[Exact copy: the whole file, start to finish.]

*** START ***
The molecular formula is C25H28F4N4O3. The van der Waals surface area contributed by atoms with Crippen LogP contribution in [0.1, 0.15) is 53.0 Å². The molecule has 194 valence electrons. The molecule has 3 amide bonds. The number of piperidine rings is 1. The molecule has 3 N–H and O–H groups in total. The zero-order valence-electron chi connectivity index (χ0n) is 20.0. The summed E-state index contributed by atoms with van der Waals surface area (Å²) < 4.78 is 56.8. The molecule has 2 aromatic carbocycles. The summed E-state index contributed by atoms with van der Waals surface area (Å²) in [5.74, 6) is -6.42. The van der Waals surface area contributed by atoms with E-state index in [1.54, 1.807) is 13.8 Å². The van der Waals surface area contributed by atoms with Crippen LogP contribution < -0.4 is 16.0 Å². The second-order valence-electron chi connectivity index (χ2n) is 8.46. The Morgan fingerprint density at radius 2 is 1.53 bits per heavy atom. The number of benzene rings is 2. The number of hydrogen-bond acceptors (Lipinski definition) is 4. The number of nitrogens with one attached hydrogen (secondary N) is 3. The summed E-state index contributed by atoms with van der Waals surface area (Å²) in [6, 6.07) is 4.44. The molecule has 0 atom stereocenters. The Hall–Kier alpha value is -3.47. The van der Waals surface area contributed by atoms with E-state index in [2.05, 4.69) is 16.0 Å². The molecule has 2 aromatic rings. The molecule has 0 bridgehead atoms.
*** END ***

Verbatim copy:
The molecular formula is C25H28F4N4O3. The van der Waals surface area contributed by atoms with Crippen LogP contribution in [0.1, 0.15) is 53.0 Å². The molecule has 194 valence electrons. The molecule has 3 amide bonds. The number of piperidine rings is 1. The molecule has 3 N–H and O–H groups in total. The zero-order valence-electron chi connectivity index (χ0n) is 20.0. The summed E-state index contributed by atoms with van der Waals surface area (Å²) < 4.78 is 56.8. The molecule has 2 aromatic carbocycles. The summed E-state index contributed by atoms with van der Waals surface area (Å²) in [5.74, 6) is -6.42. The van der Waals surface area contributed by atoms with E-state index in [1.54, 1.807) is 13.8 Å². The van der Waals surface area contributed by atoms with Crippen LogP contribution < -0.4 is 16.0 Å². The second-order valence-electron chi connectivity index (χ2n) is 8.46. The Morgan fingerprint density at radius 2 is 1.53 bits per heavy atom. The number of benzene rings is 2. The number of hydrogen-bond acceptors (Lipinski definition) is 4. The number of nitrogens with one attached hydrogen (secondary N) is 3. The summed E-state index contributed by atoms with van der Waals surface area (Å²) in [6, 6.07) is 4.44. The molecule has 0 atom stereocenters. The Hall–Kier alpha value is -3.47. The van der Waals surface area contributed by atoms with E-state index in [2.05, 4.69) is 16.0 Å². The molecule has 2 aromatic rings. The molecule has 0 bridgehead atoms.